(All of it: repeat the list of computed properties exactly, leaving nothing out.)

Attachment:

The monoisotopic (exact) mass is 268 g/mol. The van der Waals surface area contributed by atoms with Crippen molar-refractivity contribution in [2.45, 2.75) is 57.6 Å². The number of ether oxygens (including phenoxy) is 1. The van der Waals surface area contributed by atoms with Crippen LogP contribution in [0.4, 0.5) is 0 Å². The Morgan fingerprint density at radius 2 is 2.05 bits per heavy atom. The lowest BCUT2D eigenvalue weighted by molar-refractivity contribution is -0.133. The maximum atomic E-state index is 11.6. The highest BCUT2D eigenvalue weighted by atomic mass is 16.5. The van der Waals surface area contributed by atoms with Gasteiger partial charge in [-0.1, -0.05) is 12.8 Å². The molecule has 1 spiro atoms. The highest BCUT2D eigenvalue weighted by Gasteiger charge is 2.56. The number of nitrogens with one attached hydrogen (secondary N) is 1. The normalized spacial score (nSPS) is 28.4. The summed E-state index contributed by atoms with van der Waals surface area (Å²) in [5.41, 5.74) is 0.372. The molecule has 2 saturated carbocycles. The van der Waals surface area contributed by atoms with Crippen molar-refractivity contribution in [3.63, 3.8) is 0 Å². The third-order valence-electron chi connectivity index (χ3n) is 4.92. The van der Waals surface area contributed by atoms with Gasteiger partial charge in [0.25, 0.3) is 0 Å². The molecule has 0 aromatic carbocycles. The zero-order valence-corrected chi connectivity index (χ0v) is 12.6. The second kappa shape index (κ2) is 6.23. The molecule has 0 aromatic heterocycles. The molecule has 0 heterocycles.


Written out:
The monoisotopic (exact) mass is 268 g/mol. The van der Waals surface area contributed by atoms with Crippen molar-refractivity contribution in [2.45, 2.75) is 57.6 Å². The number of ether oxygens (including phenoxy) is 1. The van der Waals surface area contributed by atoms with Crippen LogP contribution in [0.4, 0.5) is 0 Å². The Morgan fingerprint density at radius 2 is 2.05 bits per heavy atom. The lowest BCUT2D eigenvalue weighted by molar-refractivity contribution is -0.133. The maximum atomic E-state index is 11.6. The highest BCUT2D eigenvalue weighted by atomic mass is 16.5. The van der Waals surface area contributed by atoms with Gasteiger partial charge in [-0.1, -0.05) is 12.8 Å². The molecule has 1 spiro atoms. The highest BCUT2D eigenvalue weighted by Gasteiger charge is 2.56. The number of nitrogens with one attached hydrogen (secondary N) is 1. The normalized spacial score (nSPS) is 28.4. The summed E-state index contributed by atoms with van der Waals surface area (Å²) in [5.41, 5.74) is 0.372. The molecule has 2 saturated carbocycles. The van der Waals surface area contributed by atoms with Crippen molar-refractivity contribution in [3.63, 3.8) is 0 Å². The third-order valence-electron chi connectivity index (χ3n) is 4.92. The van der Waals surface area contributed by atoms with Gasteiger partial charge in [0.25, 0.3) is 0 Å². The molecule has 0 aromatic carbocycles. The zero-order valence-corrected chi connectivity index (χ0v) is 12.6. The second kappa shape index (κ2) is 6.23. The molecule has 0 aromatic heterocycles. The molecule has 0 heterocycles.